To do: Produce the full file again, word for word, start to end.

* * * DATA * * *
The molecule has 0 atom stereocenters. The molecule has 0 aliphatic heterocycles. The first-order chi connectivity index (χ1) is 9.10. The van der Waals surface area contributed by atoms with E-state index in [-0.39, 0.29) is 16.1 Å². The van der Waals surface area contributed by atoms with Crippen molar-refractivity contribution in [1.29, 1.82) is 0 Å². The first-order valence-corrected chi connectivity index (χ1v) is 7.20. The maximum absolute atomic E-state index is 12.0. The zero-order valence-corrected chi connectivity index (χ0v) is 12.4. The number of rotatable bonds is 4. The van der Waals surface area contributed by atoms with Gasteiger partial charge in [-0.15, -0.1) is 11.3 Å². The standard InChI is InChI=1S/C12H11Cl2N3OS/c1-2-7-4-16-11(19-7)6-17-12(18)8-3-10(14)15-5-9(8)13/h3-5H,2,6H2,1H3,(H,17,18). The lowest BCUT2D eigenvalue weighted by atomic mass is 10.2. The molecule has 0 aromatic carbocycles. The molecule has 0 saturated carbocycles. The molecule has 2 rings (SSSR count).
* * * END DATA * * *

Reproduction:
The molecule has 0 atom stereocenters. The molecule has 0 aliphatic heterocycles. The first-order chi connectivity index (χ1) is 9.10. The van der Waals surface area contributed by atoms with E-state index in [-0.39, 0.29) is 16.1 Å². The van der Waals surface area contributed by atoms with Crippen molar-refractivity contribution in [1.29, 1.82) is 0 Å². The first-order valence-corrected chi connectivity index (χ1v) is 7.20. The maximum absolute atomic E-state index is 12.0. The zero-order valence-corrected chi connectivity index (χ0v) is 12.4. The number of rotatable bonds is 4. The van der Waals surface area contributed by atoms with Gasteiger partial charge in [-0.15, -0.1) is 11.3 Å². The standard InChI is InChI=1S/C12H11Cl2N3OS/c1-2-7-4-16-11(19-7)6-17-12(18)8-3-10(14)15-5-9(8)13/h3-5H,2,6H2,1H3,(H,17,18). The lowest BCUT2D eigenvalue weighted by atomic mass is 10.2. The molecule has 0 aromatic carbocycles. The molecule has 0 saturated carbocycles. The molecule has 2 rings (SSSR count).